I love the Olympic Games. To me, the Olympics demonstrate the greatest achievements in human physical ability, and represent what we can strive to accomplish as the people of one world. Sadly, there have been tragic and ugly incidents that have taken place at historic Olympic events, as well as the triumphs of competition and brotherhood. There have been incidents of racism, cheating, and the tragic terrorist action of the group Black September at the 1972 Munich Olympics. Among these sad events, the saddest and most despicable to happen in my lifetime is the bombing of Centennial Olympic Park at the 1996 Atlanta games.
The Wrong Place and Time
Near midnight on July 27, 1996 security guard Richard Jewell discovered a military style backpack sitting unattended on a park bench near a crowded concert area. After asking nearby attendees if the pack was theirs, and finding no owner, Jewell called police and began clearing the area. The pack contained three pipe bombs filled with nitroglycerin and nails, which exploded, wounding 111 people and killing two. Spectator Alice Hawthorne was killed when a nail struck her in the head, and cameraman Melih Uzunyol suffered a heart attack as he ran to film the explosion and aftermath. Adding to the tragedy, Richard Jewell came under FBI scrutiny and was considered involved in the bombing. It would not be until 1998, that the true bomber, Eric Rudolph, would be named as a suspect by the FBI.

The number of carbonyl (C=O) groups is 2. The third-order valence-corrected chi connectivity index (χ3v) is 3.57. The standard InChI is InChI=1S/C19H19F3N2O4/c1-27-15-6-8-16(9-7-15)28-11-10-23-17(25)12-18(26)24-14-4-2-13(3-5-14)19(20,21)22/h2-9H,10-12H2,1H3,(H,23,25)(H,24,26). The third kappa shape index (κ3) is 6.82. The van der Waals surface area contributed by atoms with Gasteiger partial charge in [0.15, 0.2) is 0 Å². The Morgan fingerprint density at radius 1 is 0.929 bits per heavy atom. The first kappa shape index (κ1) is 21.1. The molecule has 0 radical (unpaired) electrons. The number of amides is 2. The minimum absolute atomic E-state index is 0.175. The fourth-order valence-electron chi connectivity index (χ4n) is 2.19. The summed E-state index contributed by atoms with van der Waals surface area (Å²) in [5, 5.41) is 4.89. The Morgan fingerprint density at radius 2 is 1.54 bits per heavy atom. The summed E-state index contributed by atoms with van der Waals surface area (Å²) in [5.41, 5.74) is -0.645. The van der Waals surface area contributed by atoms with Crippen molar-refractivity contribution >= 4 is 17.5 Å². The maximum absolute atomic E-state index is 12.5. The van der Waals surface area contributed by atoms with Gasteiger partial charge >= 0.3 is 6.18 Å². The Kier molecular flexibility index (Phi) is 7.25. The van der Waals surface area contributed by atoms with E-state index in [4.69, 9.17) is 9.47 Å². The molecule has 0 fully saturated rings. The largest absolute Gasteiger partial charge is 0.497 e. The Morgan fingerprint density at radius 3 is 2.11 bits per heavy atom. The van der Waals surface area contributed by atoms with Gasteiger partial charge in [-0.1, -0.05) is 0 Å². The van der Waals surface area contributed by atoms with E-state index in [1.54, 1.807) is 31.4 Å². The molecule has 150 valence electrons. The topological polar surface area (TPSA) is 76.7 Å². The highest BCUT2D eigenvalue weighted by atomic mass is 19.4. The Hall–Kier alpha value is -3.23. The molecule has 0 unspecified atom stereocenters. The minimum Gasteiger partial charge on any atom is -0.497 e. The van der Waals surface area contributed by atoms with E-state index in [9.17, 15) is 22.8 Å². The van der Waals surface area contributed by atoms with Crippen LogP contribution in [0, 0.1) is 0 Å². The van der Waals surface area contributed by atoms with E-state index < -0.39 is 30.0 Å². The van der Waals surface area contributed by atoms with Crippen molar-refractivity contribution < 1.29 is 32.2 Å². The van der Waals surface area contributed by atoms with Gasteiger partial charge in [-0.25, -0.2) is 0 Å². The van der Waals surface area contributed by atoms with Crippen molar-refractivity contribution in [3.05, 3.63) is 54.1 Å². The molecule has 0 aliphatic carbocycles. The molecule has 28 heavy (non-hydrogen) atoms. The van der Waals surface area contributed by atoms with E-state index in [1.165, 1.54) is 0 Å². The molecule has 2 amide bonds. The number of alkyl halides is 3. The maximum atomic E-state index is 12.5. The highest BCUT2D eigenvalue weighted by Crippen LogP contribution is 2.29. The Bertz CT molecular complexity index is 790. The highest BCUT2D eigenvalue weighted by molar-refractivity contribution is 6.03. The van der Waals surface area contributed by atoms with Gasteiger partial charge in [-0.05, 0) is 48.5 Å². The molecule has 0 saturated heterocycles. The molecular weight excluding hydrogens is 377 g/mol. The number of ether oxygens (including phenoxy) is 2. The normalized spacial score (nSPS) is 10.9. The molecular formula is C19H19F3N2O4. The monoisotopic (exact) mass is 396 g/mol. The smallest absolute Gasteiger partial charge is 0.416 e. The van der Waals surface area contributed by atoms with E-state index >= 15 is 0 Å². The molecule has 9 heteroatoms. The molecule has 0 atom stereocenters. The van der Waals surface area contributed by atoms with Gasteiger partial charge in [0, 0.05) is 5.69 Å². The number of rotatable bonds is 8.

Unity Shattered By Terror
I remember watching the 1996 Olympic Games. In particular, I remember interviews with Olympic athletes from all over the world, in which they all reported feeling a deep sense of unity and togetherness in the Olympic Village and throughout the festivities around Atlanta. This being the Centennial Olympic Games, and having opened with one of the most deeply touching moments in Olympic history (Muhammad Ali lighting the Olympic Flame), served to make the heartbreak of this terrorist attack heavier.
The Bomber is Caught
The "Olympic Park Bomber," Eric Rudolph, was finally apprehended in 2003 after one of the most tenacious manhunts in US history. Rudolph explained in a written statement that his attack on the Olympic Games was intended to embarrass the United States government in front of the world for sanctioning abortion and homosexuals. Furthermore, he saw the unity of the Olympic Games as promoting what he called the "despicable" ideals of socialism worldwide. Rudolph was also found later to have bombed an abortion clinic, an office building and lesbian nightclub.
Incredibly, it wasn't until writing this article that I noticed that my most beloved Olympic memory, Ali lighting the Flame, and my most tragic Olympic memory, the Centennial Park bombing, happened at the same Olympic Games. As a world and people, let's be grateful that Muhammad Ali's legacy of sportsmanship and brotherhood outshines that terrible moment in Centennial Park. May the goodness of heroes such as Ali and all of our beloved Olympic athletes always triumph in our hearts over the ugly deeds of men like Eric Rudolph.
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